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Windows XP Less Secure Than Windows 7?


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#1
Danc20

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Being an XP user for most of my short life, I am wondering, is the difference in the security of computers with more recent operating systems (VISTA, 7) that big? I have a Windows Vista laptop and although my Avira Antivir does pick up an occasional threat, it seems like my XP has had more trouble.

If this is true, do you think this presents an advance in the war against malware or is it just a temporary fight against it till malware coders find their way around the new defenses?
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#2
sari

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Well, as long as there are malware coders there are going to be people who find exploits and take advantage of them. It is true, however, that Vista and Windows 7 have fewer exploits of which to take advantage. The first unpatched version of Windows XP had a lot of vulnerabilities, and after Microsoft came out with version 1a, we wouldn't help people until they'd updated; by SP 3, it had become a lot more secure. Unfortunately, no software is perfect. We hear about Windows and its flaws, but the forum software we use here has had its share of exploits, as have Java, Adobe, etc. When 64 bit versions of Vista were first infected, we weren't sure what to do;a lot of our tools wouldn't even run on 64 bit systems.

To answer your question, however, I do think it's an advance. The malware writers seem to make advancements also, but as long as they have fewer exploits available, they have fewer choices to wreak havoc.
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#3
Danc20

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Thanks so much for the reply Sari. This information really helps, especially if I ever decide to go for another Vista or try Windows 7 out.
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#4
admin

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XP has two strikes against it right out of the box. It's 10-years old. Then most systems weren't connected to the internet, and those that were probably used AOL dial-up. It also has the largest market share of any operating system, so it's the largest target of malware writers.

Windows 7 (and Vista) do a lot to enhance security. Microsoft fundamentally changed they way they code, and security touches every part of their process. Specific code changes to the OS that block exploits completely are address space randomization and data execution prevention. While user account control was much maligned in the now infamous Apple commercials, its file and registry virtualization prevent malware from installing when enabled. Maybe you've read recently about the USB drive malware that installs simply by plugging it in? Windows 7 is not affected.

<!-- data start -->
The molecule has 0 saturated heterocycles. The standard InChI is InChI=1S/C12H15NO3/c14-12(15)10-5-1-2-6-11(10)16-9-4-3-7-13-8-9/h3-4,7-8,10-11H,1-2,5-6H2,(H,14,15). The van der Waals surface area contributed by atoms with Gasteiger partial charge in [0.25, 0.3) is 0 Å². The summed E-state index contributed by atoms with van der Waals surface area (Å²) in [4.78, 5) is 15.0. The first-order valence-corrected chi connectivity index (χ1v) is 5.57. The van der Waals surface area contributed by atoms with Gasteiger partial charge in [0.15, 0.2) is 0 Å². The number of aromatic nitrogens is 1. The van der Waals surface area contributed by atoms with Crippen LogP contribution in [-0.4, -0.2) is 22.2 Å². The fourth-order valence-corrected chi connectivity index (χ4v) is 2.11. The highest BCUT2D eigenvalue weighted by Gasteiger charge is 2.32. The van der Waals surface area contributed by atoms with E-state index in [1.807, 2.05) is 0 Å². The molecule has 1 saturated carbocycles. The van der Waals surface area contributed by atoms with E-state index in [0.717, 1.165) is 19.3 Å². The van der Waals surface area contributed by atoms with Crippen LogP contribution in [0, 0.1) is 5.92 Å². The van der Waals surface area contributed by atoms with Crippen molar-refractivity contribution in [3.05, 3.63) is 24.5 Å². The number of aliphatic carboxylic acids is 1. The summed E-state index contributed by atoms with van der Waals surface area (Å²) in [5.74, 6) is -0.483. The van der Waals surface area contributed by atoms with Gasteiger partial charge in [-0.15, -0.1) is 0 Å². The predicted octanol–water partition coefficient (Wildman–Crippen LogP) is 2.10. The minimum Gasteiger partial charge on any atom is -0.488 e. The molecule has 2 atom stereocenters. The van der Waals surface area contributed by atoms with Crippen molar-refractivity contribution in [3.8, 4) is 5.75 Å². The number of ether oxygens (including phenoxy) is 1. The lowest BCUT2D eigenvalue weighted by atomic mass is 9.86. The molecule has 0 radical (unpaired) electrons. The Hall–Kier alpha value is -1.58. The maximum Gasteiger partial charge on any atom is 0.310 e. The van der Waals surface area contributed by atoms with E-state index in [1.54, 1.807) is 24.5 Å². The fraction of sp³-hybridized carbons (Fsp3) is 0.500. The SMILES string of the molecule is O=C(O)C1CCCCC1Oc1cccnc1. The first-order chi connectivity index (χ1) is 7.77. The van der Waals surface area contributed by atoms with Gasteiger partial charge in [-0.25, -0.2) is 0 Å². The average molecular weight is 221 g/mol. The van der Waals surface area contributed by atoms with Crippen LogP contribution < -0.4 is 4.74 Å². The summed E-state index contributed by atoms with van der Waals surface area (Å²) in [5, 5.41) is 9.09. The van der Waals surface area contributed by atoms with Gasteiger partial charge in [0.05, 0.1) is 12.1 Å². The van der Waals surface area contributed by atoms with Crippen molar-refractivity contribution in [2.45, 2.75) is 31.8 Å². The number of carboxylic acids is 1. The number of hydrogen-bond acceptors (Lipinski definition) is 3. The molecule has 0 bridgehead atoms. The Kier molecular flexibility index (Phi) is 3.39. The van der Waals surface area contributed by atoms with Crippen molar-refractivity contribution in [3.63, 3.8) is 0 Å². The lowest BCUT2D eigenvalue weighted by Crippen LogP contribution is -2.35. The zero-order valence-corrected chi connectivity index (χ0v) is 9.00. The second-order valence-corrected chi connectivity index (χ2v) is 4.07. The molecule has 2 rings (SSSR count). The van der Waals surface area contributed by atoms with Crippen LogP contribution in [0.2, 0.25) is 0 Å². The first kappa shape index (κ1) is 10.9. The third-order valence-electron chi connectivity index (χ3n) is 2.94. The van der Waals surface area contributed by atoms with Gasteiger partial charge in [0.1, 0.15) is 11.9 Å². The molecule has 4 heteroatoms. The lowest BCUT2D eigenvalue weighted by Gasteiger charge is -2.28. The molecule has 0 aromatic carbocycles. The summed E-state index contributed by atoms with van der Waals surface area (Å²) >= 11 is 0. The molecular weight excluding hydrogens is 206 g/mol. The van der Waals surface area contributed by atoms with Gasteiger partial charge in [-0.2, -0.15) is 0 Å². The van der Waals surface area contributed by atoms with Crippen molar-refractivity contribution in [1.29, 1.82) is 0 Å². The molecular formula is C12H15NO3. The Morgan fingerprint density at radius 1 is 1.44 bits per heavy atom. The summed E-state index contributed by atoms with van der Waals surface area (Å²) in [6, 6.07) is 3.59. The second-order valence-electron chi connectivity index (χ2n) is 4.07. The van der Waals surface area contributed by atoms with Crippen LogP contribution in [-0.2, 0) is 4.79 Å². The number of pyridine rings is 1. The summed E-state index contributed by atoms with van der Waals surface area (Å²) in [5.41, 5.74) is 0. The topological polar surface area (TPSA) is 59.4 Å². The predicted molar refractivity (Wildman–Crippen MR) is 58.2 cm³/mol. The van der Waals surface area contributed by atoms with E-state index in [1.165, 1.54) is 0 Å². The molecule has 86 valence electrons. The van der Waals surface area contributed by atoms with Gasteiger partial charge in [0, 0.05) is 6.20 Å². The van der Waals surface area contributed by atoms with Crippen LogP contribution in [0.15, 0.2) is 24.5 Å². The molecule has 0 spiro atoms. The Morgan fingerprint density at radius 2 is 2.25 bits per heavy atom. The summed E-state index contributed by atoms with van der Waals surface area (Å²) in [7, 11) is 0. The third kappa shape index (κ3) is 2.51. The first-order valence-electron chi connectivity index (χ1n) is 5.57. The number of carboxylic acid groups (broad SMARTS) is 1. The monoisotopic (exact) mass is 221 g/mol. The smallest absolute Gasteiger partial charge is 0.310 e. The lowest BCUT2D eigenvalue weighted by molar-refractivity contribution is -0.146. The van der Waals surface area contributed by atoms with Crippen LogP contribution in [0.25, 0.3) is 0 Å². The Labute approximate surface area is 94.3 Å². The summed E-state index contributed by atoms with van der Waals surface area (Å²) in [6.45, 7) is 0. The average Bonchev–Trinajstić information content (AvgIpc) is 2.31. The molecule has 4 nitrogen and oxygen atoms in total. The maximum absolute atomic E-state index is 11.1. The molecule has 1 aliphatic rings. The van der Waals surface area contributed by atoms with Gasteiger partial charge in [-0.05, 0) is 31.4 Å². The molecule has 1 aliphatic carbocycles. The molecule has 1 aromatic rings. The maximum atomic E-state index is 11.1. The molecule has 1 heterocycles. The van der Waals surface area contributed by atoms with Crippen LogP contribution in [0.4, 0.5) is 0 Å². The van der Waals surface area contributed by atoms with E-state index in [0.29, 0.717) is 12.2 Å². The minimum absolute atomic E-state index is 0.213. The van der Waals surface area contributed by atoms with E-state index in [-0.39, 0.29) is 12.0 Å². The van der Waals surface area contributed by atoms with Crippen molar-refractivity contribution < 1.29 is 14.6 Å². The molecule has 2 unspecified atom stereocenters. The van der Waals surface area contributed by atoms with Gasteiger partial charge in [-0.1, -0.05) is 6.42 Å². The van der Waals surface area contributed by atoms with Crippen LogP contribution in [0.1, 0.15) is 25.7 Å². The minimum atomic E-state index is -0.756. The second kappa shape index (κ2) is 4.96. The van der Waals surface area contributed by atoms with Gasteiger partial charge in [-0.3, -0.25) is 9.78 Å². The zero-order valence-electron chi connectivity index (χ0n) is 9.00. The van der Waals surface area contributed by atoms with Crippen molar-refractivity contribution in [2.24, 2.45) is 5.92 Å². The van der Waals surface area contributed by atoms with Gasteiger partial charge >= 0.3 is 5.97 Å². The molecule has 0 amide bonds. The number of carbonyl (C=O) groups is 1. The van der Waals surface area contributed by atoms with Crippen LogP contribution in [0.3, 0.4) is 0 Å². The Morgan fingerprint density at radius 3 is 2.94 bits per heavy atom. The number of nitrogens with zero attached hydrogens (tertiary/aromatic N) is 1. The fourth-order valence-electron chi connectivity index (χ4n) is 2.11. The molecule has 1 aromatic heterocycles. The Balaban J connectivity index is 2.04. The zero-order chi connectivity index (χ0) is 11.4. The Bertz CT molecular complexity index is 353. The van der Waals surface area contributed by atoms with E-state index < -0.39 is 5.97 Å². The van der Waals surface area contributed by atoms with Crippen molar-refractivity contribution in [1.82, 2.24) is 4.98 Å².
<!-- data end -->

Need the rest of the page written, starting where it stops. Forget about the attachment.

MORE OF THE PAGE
64-bit versions of Windows 7 go even further by adding hardware based (CPU) data execution protection, and kernel patch protection. Also signed native 64-bit drivers are required. This makes the system not only more secure, but also more stable.

I've never understood why some people seemingly have no problem spending a hundred dollars or more on security software and subscriptions, not to mention the risk of data loss, so they can run an outdated or even pirated OS. But they won't pay to upgrade to a more secure operating system.

Windows 7 Home Premium is appropriate for most home users. An upgrade is $109.99 at Amazon or NewEgg. It comes with both 32-bit and 64-bit versions. Install 64-bit if your hardware supports it. Allow automatic updates and keep your system patched. Keep your applications updated (Adobe Flash and Reader, Office, Java). Setup standard user accounts, and use them. Install Microsoft Security Essentials (free). For $110 you'll have a much more secure system then if you were to buy the best antivirus, antimalware, firewall, etc. available for Windows XP.
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#5
Danc20

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That sounds awesome (Windows 7 USB feature especially!)! I just got a bunch of security updates from Microsoft for my XP and on Vista I usually just get a Windows Defender definition update every so often. The way they coded in XP must need a lot of mending!

I have never thought or known of specified targeting from malware coders. I feel pretty safe currently, but I'd feel even safer to get out of that population.

I've never understood why some people seemingly have no problem spending a hundred dollars or more on security software and subscriptions, not to mention the risk of data loss, so they can run an outdated or even pirated OS. But they won't pay to upgrade to a more secure operating system.

Good point! If Windows 7 and Vista are the strongholds (at least compared to XP and others) I'm learning them to be, then that sounds like a fair price compared to the less risky and possibly more pricey option.

This is good information to know for any Windows XP, lower, or future Windows user. Thanks for all the in-depth info and opinions, Admin. Again, very helpful.

Edited by Danc20, 14 December 2010 - 08:40 PM.

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